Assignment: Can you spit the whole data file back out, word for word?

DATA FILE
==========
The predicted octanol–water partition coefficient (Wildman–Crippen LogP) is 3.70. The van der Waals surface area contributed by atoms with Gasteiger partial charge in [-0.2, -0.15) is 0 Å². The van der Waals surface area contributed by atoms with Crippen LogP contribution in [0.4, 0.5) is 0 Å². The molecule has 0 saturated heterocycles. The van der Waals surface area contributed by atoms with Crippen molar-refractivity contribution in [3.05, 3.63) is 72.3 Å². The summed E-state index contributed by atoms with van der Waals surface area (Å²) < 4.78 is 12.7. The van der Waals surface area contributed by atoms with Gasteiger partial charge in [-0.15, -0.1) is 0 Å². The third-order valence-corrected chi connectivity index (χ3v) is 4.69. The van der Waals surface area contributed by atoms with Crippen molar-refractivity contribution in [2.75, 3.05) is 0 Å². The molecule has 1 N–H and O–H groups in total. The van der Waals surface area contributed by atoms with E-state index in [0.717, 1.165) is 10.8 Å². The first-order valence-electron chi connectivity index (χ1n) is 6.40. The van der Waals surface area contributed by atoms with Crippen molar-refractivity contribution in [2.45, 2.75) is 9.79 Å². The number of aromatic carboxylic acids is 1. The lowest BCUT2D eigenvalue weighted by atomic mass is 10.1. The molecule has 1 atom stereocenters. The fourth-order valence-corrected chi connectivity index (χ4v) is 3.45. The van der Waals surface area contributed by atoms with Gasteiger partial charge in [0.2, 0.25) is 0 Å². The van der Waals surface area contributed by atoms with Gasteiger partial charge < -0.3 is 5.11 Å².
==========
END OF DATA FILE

The predicted octanol–water partition coefficient (Wildman–Crippen LogP) is 3.70. The van der Waals surface area contributed by atoms with Gasteiger partial charge in [-0.2, -0.15) is 0 Å². The van der Waals surface area contributed by atoms with Crippen LogP contribution in [0.4, 0.5) is 0 Å². The molecule has 0 saturated heterocycles. The van der Waals surface area contributed by atoms with Crippen molar-refractivity contribution in [3.05, 3.63) is 72.3 Å². The summed E-state index contributed by atoms with van der Waals surface area (Å²) < 4.78 is 12.7. The van der Waals surface area contributed by atoms with Gasteiger partial charge in [-0.15, -0.1) is 0 Å². The third-order valence-corrected chi connectivity index (χ3v) is 4.69. The van der Waals surface area contributed by atoms with Crippen molar-refractivity contribution in [2.75, 3.05) is 0 Å². The molecule has 1 N–H and O–H groups in total. The van der Waals surface area contributed by atoms with E-state index in [0.717, 1.165) is 10.8 Å². The first-order valence-electron chi connectivity index (χ1n) is 6.40. The van der Waals surface area contributed by atoms with Crippen molar-refractivity contribution in [2.45, 2.75) is 9.79 Å². The number of aromatic carboxylic acids is 1. The lowest BCUT2D eigenvalue weighted by atomic mass is 10.1. The molecule has 1 atom stereocenters. The fourth-order valence-corrected chi connectivity index (χ4v) is 3.45. The van der Waals surface area contributed by atoms with Gasteiger partial charge in [0.2, 0.25) is 0 Å². The van der Waals surface area contributed by atoms with Gasteiger partial charge < -0.3 is 5.11 Å².